Tyler Myers vs. Austin Watson

The flipside of responding to the perceived on-ice slights of opponents is being prepared to answer similar challenges when it’s you on the wrong end of a bad play – which is exactly where Myers found himself on Monday against Nashville.

The initial crosscheck on Calle Jarnkrok that sparked this scuffle wasn’t egregious, but it was enough to draw a penalty – and a direct response from Watson. Calling the ensuing tussle a “fight” might be a stretch, but at least Myers didn’t shy away from Watson’s request, which is another sign of the team’s evolving approach to the whole dishing out/taking it dynamic.

 

Tanner Pearson vs. Drake Caggiula

Sometimes, teammates aren’t around to stick up for you, and so you have to stick up for yourself, as Pearson demonstrated on Wednesday night’s matchup with the Blackhawks. However, to call his altercation with Caggiula entirely self-serving would be a mistake.

Caggiula’s bumping of Pearson into the boards came after a series of somewhat questionable checks by both teams. With the threat of violence in the air, Pearson took it upon himself to be the one to do something about it – and loosened the game’s pressure-valve at the same time.

 

Adam Gaudette vs. Connor Murphy

Of all the fights to occur over the last week-and-a-half, by far the most surprising was Gaudette earning his first career five-minute major – and his first upset win over a larger opponent. Like Pearson, Gaudette was upset at what he perceived as an unfair hit, and he chose to respond immediately to it, rather than to let it lie unavenged.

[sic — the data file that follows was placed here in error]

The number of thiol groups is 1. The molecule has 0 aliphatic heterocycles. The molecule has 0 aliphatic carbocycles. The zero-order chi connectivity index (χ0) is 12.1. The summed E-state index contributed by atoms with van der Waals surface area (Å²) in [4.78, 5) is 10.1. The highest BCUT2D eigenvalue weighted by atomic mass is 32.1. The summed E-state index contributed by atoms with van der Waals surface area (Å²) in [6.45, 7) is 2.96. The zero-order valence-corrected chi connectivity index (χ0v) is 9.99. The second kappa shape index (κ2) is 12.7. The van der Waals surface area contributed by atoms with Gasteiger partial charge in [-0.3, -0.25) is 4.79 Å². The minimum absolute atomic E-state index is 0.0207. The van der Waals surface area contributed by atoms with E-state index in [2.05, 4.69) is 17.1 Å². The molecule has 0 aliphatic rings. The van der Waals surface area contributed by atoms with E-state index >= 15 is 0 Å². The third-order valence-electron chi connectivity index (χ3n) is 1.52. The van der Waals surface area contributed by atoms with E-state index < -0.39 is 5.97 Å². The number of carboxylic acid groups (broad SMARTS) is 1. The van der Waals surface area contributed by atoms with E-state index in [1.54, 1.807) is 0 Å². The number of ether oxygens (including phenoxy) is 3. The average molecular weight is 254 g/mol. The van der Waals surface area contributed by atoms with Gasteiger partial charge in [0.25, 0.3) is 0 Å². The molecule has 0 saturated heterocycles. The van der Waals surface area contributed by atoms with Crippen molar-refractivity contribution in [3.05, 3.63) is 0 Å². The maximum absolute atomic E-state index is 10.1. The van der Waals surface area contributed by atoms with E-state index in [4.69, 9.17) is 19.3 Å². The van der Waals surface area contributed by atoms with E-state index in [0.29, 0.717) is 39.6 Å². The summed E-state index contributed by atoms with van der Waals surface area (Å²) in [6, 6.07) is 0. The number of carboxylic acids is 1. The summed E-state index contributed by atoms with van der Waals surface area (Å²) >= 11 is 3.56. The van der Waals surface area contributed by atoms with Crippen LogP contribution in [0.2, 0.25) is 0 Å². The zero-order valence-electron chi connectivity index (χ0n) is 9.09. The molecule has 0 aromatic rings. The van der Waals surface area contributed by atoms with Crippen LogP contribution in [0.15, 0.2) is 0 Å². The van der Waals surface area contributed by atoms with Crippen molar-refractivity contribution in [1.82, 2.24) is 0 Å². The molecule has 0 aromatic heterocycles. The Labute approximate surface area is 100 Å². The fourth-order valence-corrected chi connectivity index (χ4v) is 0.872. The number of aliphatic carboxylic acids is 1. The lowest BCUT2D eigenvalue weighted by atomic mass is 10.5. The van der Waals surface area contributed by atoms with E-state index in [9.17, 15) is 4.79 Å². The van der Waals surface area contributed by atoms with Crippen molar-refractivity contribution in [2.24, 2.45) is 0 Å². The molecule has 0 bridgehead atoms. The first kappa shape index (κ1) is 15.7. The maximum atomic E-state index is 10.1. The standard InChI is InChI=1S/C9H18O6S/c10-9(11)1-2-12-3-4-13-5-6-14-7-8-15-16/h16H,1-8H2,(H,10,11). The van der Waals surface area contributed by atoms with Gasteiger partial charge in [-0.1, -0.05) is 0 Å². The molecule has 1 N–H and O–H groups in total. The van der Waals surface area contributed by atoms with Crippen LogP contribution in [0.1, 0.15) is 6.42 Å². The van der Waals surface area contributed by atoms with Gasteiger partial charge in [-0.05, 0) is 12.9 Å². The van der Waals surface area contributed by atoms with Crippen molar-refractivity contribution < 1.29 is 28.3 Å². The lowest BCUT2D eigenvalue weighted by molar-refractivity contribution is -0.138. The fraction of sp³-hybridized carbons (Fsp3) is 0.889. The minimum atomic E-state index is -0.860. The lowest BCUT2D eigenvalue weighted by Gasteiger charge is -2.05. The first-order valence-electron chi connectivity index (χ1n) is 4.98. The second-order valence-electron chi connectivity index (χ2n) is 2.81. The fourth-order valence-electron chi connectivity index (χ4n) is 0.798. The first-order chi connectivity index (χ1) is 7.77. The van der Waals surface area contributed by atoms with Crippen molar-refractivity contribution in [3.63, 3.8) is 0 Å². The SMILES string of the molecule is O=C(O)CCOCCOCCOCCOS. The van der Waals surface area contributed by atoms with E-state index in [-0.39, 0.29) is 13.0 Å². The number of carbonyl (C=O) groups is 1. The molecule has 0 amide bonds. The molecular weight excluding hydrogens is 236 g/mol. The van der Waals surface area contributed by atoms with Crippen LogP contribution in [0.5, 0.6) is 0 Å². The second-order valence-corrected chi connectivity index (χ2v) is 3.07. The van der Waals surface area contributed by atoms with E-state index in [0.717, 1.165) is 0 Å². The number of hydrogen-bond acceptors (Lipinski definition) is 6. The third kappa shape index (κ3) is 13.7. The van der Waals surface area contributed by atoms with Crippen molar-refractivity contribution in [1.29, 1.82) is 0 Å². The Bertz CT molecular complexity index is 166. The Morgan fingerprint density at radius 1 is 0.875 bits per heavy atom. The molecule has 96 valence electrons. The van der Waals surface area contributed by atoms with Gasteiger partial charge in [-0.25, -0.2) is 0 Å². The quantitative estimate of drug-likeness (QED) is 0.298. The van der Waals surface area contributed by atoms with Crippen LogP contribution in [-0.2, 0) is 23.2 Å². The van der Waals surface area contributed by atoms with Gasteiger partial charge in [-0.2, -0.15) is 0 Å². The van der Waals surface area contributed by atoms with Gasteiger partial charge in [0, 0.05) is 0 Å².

On Twitter, Gaudette gave credit for his pugilistic prowess to the emotional swell of the Sedins’ jersey retirement ceremony, but it’s just as likely that he was funneling the feeling of being on a team that actually fights for one another into his fists.

 

Feels Like The First Time

It should be noted that whatever message Travis Green and the rest of the Canucks coaching staff delivered to the team following the game against the Bruins, that it was meant for the entire team – and not just the typical pugilists like Antoine Roussel and Zack MacEwen.

Of the six different players to drop the gloves over the last few games, four of them did it for their first time in a Vancouver uniform. Jake Virtanen fought for the first time in years. Of the bunch, only MacEwen could be considered a regular brawler.

 

How To Win Fights And Influence People

In the end, when it comes to standing up for teammates the initiating of the fight is much more important than the result – but the result is still at least a little bit important. It should then also be noted that of the six scrappers, only Zack MacEwen is considered by our partner HockeyFights.com to have lost his bout – and there are some who would dispute that, given the damage apparent on Marcus Foligno’s face.

 

Scorecards And Scoreboards

It would be unreasonable to suggest that Vancouver’s sudden propensity for duking it out is responsible for the humble win streak they are currently on, but it would also be unreasonable to say that the two are completely unrelated.

Surely, there’s still some form of morale boost that comes with seeing one of your teammates knuckle up for your honour, especially when those same teammates were so recently lambasted for not doing that, and surely the Canucks are feeling that boost right now. And since the two-melee match against Minnesota and the hard-fought battle against the Flames, the Canucks have won two in a row in convincing fashion.

Coincidence?

We’ll let you fight that one out amongst yourselves.